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Here is how Donald Trump could go after TikTok | #corporatesecurity | #businesssecurity | #


By Cat Zakrzewski 7h ago

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The Trump administration’s calls to ban the video-streaming app TikTok are intensifying.

There’s little precedent for the U.S. government to ban a popular consumer app, and it’s unclear how President Donald Trump plans to move forward. The most stringent Internet bans, like those imposed by China’s Great Firewall or India’s recent actions against Chinese apps, block all communications between a targeted company’s servers and users in a given country. But it’s unclear how such a blunt method would be implemented under U.S. law, and such a move probably would raise censorship concerns and First Amendment challenges.

Yet the administration has a variety of tools at its disposal that could spell trouble for Generation Z’s favorite social network, which is owned by China’s ByteDance. And the White House has shown its willing to impose tough measures to limit other Chinese companies it views as a security threat, including Huawei. Trump’s options range from leveraging a recent executive order expanding government’s powers to protect communications networks to exerting pressure through a powerful national security review agency.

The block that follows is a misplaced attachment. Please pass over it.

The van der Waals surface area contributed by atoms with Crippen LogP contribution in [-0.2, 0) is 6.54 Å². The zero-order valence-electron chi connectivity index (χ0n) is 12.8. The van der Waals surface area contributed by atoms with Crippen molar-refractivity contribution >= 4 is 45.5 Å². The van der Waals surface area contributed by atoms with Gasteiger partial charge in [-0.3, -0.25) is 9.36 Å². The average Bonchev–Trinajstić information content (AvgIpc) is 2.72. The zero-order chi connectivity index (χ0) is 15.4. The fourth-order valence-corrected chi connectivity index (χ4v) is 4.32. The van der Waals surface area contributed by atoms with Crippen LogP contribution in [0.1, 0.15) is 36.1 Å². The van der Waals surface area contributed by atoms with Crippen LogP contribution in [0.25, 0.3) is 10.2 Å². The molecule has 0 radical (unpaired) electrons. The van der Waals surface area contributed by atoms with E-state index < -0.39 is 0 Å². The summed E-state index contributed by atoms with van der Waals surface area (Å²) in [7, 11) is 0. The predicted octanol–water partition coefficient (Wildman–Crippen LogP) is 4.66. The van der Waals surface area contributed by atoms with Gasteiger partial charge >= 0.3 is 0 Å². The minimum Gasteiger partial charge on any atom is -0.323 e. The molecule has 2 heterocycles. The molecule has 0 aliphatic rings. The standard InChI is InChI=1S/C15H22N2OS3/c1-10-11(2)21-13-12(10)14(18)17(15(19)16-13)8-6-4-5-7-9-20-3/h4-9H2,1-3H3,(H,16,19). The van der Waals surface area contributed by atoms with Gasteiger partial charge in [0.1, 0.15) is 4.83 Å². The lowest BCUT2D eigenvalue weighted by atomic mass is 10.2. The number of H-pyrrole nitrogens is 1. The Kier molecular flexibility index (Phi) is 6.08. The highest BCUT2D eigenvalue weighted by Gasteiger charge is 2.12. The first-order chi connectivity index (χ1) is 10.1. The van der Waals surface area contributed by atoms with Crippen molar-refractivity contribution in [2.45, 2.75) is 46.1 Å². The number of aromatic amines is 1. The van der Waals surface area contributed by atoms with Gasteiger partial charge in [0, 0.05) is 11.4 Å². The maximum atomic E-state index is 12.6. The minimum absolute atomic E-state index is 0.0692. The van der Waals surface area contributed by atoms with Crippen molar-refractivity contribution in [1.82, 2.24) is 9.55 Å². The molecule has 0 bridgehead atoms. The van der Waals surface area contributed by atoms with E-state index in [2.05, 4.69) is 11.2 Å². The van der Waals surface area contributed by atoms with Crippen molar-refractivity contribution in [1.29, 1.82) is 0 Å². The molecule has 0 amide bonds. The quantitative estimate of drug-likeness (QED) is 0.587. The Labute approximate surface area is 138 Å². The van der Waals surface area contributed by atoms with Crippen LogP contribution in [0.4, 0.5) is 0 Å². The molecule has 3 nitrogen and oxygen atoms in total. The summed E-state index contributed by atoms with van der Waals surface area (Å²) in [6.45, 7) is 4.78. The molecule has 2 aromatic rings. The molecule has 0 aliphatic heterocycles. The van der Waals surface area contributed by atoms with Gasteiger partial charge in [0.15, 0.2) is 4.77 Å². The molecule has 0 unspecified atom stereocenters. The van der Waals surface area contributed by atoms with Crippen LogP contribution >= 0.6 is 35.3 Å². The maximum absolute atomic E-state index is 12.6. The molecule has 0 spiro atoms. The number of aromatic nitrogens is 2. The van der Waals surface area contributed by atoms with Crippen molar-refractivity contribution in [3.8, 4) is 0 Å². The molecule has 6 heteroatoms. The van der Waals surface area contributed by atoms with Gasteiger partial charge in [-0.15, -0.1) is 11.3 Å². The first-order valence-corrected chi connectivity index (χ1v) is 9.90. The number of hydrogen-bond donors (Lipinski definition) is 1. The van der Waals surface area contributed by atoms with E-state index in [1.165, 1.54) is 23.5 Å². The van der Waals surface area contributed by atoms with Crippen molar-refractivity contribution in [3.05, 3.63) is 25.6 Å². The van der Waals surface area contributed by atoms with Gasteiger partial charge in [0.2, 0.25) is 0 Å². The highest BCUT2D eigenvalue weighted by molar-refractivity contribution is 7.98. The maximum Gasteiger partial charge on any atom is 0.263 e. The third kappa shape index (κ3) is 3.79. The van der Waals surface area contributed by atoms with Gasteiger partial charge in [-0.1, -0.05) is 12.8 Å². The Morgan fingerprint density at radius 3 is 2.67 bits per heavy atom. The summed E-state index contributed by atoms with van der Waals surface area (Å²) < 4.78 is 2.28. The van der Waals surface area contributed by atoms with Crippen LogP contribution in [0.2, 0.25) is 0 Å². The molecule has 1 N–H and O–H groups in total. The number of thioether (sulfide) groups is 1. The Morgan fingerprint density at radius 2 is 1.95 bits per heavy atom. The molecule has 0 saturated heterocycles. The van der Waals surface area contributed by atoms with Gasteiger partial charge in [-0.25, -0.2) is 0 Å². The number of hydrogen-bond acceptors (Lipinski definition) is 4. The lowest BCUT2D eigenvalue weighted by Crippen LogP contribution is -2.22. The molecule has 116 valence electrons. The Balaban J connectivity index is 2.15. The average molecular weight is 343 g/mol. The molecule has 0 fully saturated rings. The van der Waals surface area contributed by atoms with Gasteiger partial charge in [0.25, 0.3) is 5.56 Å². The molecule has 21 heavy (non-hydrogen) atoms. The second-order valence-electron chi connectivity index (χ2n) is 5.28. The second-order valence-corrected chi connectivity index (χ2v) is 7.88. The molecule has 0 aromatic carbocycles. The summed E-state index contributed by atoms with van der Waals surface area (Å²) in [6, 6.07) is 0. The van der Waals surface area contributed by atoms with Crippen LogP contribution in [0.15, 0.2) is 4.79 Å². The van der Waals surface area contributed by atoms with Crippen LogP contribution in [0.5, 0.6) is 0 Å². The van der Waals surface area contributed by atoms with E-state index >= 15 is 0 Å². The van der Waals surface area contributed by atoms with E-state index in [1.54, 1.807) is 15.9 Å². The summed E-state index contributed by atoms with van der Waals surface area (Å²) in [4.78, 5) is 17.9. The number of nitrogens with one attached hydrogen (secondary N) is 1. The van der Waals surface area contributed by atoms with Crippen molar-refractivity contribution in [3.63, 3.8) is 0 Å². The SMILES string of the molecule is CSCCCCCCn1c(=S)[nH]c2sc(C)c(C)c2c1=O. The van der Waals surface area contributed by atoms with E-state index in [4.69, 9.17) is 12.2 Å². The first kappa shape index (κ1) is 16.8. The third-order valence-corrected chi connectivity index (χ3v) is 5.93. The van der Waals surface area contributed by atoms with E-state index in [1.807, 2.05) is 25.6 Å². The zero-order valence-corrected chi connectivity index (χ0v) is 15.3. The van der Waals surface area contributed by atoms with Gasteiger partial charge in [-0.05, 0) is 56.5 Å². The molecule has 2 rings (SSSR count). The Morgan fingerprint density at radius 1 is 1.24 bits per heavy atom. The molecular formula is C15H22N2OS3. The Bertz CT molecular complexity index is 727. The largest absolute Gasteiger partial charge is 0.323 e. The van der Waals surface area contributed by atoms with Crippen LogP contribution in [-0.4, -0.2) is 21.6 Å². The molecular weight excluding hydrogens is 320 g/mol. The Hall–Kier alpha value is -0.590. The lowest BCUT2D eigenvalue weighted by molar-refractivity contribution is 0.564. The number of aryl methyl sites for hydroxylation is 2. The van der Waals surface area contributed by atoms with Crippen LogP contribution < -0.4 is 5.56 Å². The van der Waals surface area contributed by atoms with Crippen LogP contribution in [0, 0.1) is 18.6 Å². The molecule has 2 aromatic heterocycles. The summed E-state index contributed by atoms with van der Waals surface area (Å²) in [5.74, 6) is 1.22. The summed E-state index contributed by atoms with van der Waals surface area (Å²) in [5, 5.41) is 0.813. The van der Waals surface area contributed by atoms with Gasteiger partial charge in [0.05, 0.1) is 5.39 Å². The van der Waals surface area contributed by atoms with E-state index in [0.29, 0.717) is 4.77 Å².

TikTok is now solidly at the center of the Trump administration’s anti-China push.
The app known for viral videos has become a flash point as Trump ramps up his criticism of Beijing’s handling of the coronavirus pandemic as the number of U.S. infections climbs. The attacks on TikTok could escalate as Election Day approaches and the president makes that criticism central to his reelection pitch.

“Jobs and China, that’s what this campaign is about,” White House trade adviser Peter Navarro said on “Fox News Sunday.”

Navarro said to expect “strong action” against TikTok, and he called the company’s new American chief executive Kevin Mayer a “puppet.” He accused TikTok, without providing evidence, of sharing Americans’ data with the Chinese Communist Party.

“What the American people have to understand is all of the data that goes into those mobile apps that kids have so much fun with and seem so convenient, it goes right to servers in China, right to the Chinese military, the Chinese Communist Party, and the agencies which want to steal our intellectual property,” Navarro said.

Trump suggested in an interview last week that a TikTok ban is one of many options he’s considering to punish China for its handling of the coronavirus. A senior administration official said the administration’s concerns also include “well-documented censorship within Chinese-owned apps.”

Yet TikTok insists that it has never shared user data with the Chinese government and wouldn’t do so if asked.

“Protecting the privacy of our users’ data is a critical priority for TikTok,” company spokeswoman Ashley Nash-Hahn said in a statement. “User data is stored in the U.S. and Singapore, with minimal access across regions, and our American Chief Information Security Officer has decades of U.S. law enforcement and security experience.